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DLSU RP 1999-06: The Effect of Classroom Intervention on the Moral Reasoning Scores of College Students: Implication on Moral Education

The study aims to find out if classroom intervention in the form of discussion, readings, and lectures can help students advance in their moral reasoning given the short time that they are exposed to discussion-based moral dilemmas. Specifically, it seeks to answer the following questions: 1) What are the moral judgment scores of college students before and after classroom intervention?; 2) What, if any, is the difference between the moral judgment scores of college students before and after classroom intervention?; 3) What, if any, is the difference between the moral judgment scores of male and female students? The research is descriptive in nature. It employs Rest’s Defining Issues Test (DIT), which is devised by James Rest to measure how people use different considerations in making sense of a moral situation. It is a multiple choice test containing six moral dilemma stories which aims at measuring the stages of moral development in accord with Kohlberg’s framework. The subjects for this study are 153 undergraduate students at the De La Salle University, Manila who are enrolled in Religious Studies III or Christian Morality. They are asked to read each story and make recommendations for what a person should do. Three choices are provided for the subjects to choose from. The subjects are made to rate the importance of each issue using a five-point scale: great, much, some, little, no. They are then asked to choose the four most important issue in making a decision from the given 12 statements and rank them as most important, second most important, third most important, and fourth most important. The means and standard deviations are computed in order to derive the moral judgment scores of the Defining Issues Test. These computations are used to determine the moral judgment development scores of the subjects in both pretest and posttest. Findings reveal that 1) the preferred moral judgment scores of college students before and after classroom interventions fall under stage 4 reasoning with mean scores of 19.11 for pretest and 18.46 for posttest; 2) there is no significant difference on the moral reasoning of college students before and after classroom intervention; and 3) there is no significant difference between the moral reasoning of female and male college students. The female college students score higher in the P% index. The following conclusions can be drawn from the result of this study: 1) there is no significant effect of classroom intervention in the form of lectures and discussions of moral dilemmas and issues on the moral reasoning of college students using the Defining Issues Test; 2) discussions and lectures on moral issues and dilemmas during a short period of time (one term) support existing researches that they do not help students advance in their moral reasoning; and 3) the finding of this study indicates that female college students use the cognitive model of moral reasoning as much as the male college students do.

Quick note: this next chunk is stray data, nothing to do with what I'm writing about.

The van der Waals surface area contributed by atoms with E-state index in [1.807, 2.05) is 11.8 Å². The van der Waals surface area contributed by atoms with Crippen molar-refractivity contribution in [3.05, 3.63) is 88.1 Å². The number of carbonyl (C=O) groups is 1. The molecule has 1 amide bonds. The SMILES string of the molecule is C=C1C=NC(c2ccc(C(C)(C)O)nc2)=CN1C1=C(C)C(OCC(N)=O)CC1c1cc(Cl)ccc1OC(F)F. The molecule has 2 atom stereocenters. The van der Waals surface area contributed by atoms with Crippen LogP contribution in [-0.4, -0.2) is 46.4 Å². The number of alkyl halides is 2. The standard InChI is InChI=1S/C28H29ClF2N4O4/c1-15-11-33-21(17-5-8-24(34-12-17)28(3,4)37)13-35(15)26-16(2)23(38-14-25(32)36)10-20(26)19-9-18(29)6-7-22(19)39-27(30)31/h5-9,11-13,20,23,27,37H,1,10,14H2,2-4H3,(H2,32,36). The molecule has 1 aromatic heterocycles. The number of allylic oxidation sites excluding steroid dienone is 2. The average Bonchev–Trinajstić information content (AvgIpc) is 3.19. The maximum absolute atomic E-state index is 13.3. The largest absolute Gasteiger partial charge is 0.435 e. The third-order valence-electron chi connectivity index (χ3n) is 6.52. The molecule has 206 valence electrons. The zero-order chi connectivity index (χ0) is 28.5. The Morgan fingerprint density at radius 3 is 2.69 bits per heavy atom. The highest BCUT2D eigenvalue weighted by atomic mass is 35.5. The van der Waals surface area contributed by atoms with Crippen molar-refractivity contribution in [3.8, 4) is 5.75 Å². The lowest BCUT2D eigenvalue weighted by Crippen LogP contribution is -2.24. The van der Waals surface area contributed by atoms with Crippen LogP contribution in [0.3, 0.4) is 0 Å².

Authors Keywords
education;
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